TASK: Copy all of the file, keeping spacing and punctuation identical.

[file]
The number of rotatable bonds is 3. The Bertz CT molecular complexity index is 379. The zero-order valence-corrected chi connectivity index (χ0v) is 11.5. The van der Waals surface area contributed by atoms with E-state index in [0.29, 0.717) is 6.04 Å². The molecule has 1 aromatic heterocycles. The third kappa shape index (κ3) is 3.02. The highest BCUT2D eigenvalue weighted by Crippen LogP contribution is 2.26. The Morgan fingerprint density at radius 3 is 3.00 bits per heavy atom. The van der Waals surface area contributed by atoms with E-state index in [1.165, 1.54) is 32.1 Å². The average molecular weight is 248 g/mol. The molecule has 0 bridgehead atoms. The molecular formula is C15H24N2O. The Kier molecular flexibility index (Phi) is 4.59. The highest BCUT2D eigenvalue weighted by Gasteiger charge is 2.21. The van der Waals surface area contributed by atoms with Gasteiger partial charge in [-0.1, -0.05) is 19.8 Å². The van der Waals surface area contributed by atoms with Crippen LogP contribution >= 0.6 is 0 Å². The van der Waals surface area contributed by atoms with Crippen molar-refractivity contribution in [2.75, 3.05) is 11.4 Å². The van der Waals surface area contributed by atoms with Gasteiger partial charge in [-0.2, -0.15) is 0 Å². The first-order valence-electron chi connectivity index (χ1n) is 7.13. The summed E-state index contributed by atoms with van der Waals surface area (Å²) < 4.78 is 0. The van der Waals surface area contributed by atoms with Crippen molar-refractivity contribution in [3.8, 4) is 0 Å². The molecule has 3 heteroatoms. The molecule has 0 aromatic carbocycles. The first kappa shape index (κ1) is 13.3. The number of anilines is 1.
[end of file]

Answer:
The number of rotatable bonds is 3. The Bertz CT molecular complexity index is 379. The zero-order valence-corrected chi connectivity index (χ0v) is 11.5. The van der Waals surface area contributed by atoms with E-state index in [0.29, 0.717) is 6.04 Å². The molecule has 1 aromatic heterocycles. The third kappa shape index (κ3) is 3.02. The highest BCUT2D eigenvalue weighted by Crippen LogP contribution is 2.26. The Morgan fingerprint density at radius 3 is 3.00 bits per heavy atom. The van der Waals surface area contributed by atoms with E-state index in [1.165, 1.54) is 32.1 Å². The average molecular weight is 248 g/mol. The molecule has 0 bridgehead atoms. The molecular formula is C15H24N2O. The Kier molecular flexibility index (Phi) is 4.59. The highest BCUT2D eigenvalue weighted by Gasteiger charge is 2.21. The van der Waals surface area contributed by atoms with Gasteiger partial charge in [-0.1, -0.05) is 19.8 Å². The van der Waals surface area contributed by atoms with Crippen LogP contribution >= 0.6 is 0 Å². The van der Waals surface area contributed by atoms with Crippen molar-refractivity contribution in [2.75, 3.05) is 11.4 Å². The van der Waals surface area contributed by atoms with Gasteiger partial charge in [-0.2, -0.15) is 0 Å². The first-order valence-electron chi connectivity index (χ1n) is 7.13. The summed E-state index contributed by atoms with van der Waals surface area (Å²) < 4.78 is 0. The van der Waals surface area contributed by atoms with Crippen molar-refractivity contribution in [3.8, 4) is 0 Å². The molecule has 3 heteroatoms. The molecule has 0 aromatic carbocycles. The first kappa shape index (κ1) is 13.3. The number of anilines is 1.